Texting ban moving forward in Ohio
Back in March 2011, the Ohio House approved HB 99 which is looking to prohibit texting while driving in an 88-10 vote. More than six months later and after three hours of discussions on the matter, the Ohio Highways and Transportation Committee opted to send the same bill to the Senate for a vote.
The three hour debate exposed the arguments of those in favor as well as those against such a bill. For Senate President Tom Niehaus, a texting ban is unnecessary and pointless as “you cannot legislate common sense”.
Lt. Eric Escola, commander of the New Philadelphia post of the Ohio State Patrol, also raised some questions about the effectiveness of such law.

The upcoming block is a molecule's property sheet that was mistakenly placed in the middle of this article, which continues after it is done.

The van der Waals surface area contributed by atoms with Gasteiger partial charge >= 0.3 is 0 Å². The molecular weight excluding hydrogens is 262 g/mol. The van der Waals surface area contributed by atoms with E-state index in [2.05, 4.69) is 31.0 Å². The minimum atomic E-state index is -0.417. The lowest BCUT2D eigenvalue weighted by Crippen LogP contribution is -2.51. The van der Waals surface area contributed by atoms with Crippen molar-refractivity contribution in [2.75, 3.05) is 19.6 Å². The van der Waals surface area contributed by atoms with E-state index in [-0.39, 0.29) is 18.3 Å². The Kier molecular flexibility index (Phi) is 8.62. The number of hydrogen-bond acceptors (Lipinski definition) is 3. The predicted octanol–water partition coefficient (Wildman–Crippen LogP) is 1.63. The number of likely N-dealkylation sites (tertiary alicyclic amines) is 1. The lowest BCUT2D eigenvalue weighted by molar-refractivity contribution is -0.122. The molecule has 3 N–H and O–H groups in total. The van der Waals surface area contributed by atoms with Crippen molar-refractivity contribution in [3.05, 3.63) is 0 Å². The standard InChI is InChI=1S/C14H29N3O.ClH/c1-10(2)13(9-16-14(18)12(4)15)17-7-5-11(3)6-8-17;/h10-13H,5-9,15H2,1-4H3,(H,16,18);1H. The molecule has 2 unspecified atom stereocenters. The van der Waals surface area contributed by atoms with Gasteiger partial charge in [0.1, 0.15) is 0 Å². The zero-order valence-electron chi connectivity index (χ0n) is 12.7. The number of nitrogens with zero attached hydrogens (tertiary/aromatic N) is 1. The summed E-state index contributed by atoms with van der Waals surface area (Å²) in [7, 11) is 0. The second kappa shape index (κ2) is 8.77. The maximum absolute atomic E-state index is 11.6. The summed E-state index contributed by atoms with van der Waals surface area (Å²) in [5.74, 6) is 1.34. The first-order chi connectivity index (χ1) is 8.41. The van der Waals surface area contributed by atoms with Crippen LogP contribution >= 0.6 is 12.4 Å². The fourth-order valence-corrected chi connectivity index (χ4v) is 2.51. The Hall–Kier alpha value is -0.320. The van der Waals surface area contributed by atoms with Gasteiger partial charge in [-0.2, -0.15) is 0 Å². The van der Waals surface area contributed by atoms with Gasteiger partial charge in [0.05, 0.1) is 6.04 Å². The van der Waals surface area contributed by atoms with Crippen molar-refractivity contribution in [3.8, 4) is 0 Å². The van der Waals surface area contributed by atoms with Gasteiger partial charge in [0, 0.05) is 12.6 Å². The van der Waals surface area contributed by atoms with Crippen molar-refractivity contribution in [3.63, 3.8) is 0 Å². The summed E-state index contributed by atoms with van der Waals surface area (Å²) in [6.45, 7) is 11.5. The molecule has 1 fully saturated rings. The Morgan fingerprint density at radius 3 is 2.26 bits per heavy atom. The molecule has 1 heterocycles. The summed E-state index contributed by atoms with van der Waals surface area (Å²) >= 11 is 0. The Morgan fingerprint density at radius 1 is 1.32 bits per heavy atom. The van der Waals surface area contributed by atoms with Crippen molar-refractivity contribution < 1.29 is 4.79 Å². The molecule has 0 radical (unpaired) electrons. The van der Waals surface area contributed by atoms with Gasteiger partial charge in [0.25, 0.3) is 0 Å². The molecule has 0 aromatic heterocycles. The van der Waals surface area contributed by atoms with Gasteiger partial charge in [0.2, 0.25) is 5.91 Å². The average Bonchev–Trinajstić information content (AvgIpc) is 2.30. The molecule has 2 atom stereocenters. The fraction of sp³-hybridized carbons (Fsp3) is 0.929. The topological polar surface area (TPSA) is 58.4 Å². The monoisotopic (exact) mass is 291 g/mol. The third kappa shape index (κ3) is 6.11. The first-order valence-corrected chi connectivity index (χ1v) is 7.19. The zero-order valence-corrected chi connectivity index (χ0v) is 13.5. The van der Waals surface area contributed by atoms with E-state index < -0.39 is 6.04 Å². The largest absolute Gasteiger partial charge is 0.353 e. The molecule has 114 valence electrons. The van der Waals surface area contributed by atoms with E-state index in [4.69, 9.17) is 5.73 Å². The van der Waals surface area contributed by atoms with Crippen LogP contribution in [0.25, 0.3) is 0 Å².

“I wouldn’t say it’s impossible, but it’s going to have its challenges to enforce it,” he said.
Both arguments were quickly dismissed by the CEO of AAA Tuscarawas County, Rick Brinkman.
“All of our research in other states that have texting bans showed significant improvements to public safety,” Brinkman said. “We support a ban on texting and driving, per our members’ wishes. People honestly will not abide by common sense at all times unless laws are on the books. It’s common sense not to speed, but we have laws against speeding. It’s common sense not to run red lights, but we have laws against running red lights.”
If approved, a six months grace period would be allowed before the law became enforced. Getting caught texting while driving could lead to fines up to $150.
Source: Times Reporter, November 19, 2011